Below is a table showing a survey of six AI texts and their coverage of logic. Pairs of numbers indicate the approximate number of pages of text, and an estimate of the number of lectures that will typically be required to cover all the material in the text. Each lecture is assumed to be 75 minutes long. A typical semester has about 13 weeks of lectures, each week having two 75 minute lectures, giving a total of 26 lectures.
------------------------------------------------------------------------------ Dean, Allen &, Russell & Rich & Luger & Aloimonos Ginsberg Norvig Tanimoto Knight Stubblefield ------------------------------------------------------------------------------ Overall Text 500/40 400/24 850/52 760/42 580/40 700/40 ------------------------------------------------------------------------------ Logic 100/12 122/7 180/9 60/5 70/5 60/3 ------------------------------------------------------------------------------
Please write back to the author for any corrections/additions
Forbus & de Kleer : Building Problem Solvers, MIT Press, 1994.
Genesereth & Nilsson : Logical Foundations of Artificial Intelligence , Morgan Kaufmann Publishers, Los Altos, CA, 1987.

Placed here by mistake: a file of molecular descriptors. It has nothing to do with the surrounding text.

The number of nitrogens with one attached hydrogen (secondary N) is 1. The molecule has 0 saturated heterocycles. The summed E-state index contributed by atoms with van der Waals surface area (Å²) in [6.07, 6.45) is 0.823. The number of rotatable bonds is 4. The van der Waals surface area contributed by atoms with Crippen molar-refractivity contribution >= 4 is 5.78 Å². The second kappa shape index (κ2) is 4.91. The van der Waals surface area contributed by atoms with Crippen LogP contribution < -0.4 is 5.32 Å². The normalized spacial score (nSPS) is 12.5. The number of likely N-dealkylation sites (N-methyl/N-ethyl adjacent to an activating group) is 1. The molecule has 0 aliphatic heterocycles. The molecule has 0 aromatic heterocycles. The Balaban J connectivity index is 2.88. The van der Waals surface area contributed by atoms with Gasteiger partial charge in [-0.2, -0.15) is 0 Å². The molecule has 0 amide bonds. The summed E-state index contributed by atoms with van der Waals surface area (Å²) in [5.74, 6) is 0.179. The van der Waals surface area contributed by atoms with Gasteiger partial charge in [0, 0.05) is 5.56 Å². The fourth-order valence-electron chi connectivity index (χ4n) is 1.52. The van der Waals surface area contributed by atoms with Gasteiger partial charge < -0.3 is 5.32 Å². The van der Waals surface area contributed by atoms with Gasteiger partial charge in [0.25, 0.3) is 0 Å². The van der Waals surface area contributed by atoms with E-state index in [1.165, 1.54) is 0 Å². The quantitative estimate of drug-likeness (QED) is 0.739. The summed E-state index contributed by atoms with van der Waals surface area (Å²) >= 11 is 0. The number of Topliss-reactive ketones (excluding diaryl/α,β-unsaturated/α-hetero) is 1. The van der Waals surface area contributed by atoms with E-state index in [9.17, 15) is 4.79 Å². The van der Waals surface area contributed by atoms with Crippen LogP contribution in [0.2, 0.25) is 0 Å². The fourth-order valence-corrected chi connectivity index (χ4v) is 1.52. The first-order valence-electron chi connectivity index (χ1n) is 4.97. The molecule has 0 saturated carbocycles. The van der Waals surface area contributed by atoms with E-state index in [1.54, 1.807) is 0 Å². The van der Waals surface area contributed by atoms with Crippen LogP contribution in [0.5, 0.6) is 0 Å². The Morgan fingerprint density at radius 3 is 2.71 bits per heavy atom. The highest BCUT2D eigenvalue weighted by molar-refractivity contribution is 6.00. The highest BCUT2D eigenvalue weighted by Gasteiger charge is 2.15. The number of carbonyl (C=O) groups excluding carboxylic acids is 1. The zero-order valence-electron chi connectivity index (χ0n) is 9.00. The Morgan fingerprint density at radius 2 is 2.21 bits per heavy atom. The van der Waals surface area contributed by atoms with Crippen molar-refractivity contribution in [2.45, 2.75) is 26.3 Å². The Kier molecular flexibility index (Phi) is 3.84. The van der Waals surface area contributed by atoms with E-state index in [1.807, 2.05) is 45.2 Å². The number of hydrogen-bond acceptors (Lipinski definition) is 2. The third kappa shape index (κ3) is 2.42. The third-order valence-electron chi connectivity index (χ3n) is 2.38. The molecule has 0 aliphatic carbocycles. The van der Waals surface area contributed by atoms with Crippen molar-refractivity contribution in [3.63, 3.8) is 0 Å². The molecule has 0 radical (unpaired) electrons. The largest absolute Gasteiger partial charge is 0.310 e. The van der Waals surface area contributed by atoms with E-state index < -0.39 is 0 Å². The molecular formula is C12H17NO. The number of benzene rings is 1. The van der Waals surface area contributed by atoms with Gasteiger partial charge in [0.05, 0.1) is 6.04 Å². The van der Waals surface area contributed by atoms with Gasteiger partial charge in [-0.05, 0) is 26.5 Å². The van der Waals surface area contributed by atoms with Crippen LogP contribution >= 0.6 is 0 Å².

Ginsberg : Essentials of Artificial Intelligence, Morgan Kaufmann Publishers, 1993.
Artificial Intelligence: Structures and Strategies for Complex problem Solving, Second Edition, Benjamin Cummings Publishing Company, 1993.
Reichgelt : Knowledge Representation: An AI Perspective, Ablex Publishing, 1991. (A small, but comprehensive text on classic KR techniques. The text summarizes most of the important discussions from papers in the Brachman & Levesque collection. Lots of stuff in this page comes from its chapter on logic.)
Rich & Knight : Artificial Intelligence, Second Edition, McGraw Hill, 1991.
Russell & Norvig : Artificial Intelligence: A Modern Approach, Prentice Hall, 1995.
Shapiro : The Encyclopedia of Artificial Intelligence, Second Edition, John Wiley & Sons, Inc., 1992.
Tanimoto : The Elements of Artificial Intelligence Using Common Lisp, Second Edition, Computer Science press, 1995.